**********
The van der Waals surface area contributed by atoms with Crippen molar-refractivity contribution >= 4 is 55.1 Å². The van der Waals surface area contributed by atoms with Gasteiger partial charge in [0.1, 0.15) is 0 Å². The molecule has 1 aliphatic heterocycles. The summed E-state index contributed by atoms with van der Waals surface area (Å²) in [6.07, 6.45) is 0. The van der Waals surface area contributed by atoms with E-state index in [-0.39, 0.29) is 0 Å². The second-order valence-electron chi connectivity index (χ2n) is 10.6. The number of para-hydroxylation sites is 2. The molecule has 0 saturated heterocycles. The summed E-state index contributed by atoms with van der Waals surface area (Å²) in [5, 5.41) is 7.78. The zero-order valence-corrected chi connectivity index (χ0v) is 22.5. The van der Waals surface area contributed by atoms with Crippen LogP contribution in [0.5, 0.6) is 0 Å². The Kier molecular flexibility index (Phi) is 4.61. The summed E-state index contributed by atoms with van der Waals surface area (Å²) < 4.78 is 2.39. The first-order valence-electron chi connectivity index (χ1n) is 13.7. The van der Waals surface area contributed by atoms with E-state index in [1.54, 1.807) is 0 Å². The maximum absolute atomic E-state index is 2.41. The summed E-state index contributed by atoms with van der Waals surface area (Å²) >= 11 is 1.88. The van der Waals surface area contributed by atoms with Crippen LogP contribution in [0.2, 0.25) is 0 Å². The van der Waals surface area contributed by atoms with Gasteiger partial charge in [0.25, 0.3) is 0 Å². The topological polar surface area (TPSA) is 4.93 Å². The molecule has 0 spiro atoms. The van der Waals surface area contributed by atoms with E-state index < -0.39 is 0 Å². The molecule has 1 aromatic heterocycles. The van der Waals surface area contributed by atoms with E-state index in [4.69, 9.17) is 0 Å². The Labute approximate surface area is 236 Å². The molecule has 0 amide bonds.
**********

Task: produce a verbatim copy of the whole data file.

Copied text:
The van der Waals surface area contributed by atoms with Crippen molar-refractivity contribution >= 4 is 55.1 Å². The van der Waals surface area contributed by atoms with Gasteiger partial charge in [0.1, 0.15) is 0 Å². The molecule has 1 aliphatic heterocycles. The summed E-state index contributed by atoms with van der Waals surface area (Å²) in [6.07, 6.45) is 0. The van der Waals surface area contributed by atoms with E-state index in [-0.39, 0.29) is 0 Å². The second-order valence-electron chi connectivity index (χ2n) is 10.6. The number of para-hydroxylation sites is 2. The molecule has 0 saturated heterocycles. The summed E-state index contributed by atoms with van der Waals surface area (Å²) in [5, 5.41) is 7.78. The zero-order valence-corrected chi connectivity index (χ0v) is 22.5. The van der Waals surface area contributed by atoms with Crippen LogP contribution in [0.5, 0.6) is 0 Å². The Kier molecular flexibility index (Phi) is 4.61. The summed E-state index contributed by atoms with van der Waals surface area (Å²) < 4.78 is 2.39. The first-order valence-electron chi connectivity index (χ1n) is 13.7. The van der Waals surface area contributed by atoms with E-state index in [1.54, 1.807) is 0 Å². The maximum absolute atomic E-state index is 2.41. The summed E-state index contributed by atoms with van der Waals surface area (Å²) >= 11 is 1.88. The van der Waals surface area contributed by atoms with Crippen LogP contribution in [0.2, 0.25) is 0 Å². The van der Waals surface area contributed by atoms with Gasteiger partial charge in [0.25, 0.3) is 0 Å². The topological polar surface area (TPSA) is 4.93 Å². The molecule has 0 spiro atoms. The van der Waals surface area contributed by atoms with E-state index < -0.39 is 0 Å². The molecule has 1 aromatic heterocycles. The van der Waals surface area contributed by atoms with E-state index in [4.69, 9.17) is 0 Å². The Labute approximate surface area is 236 Å². The molecule has 0 amide bonds.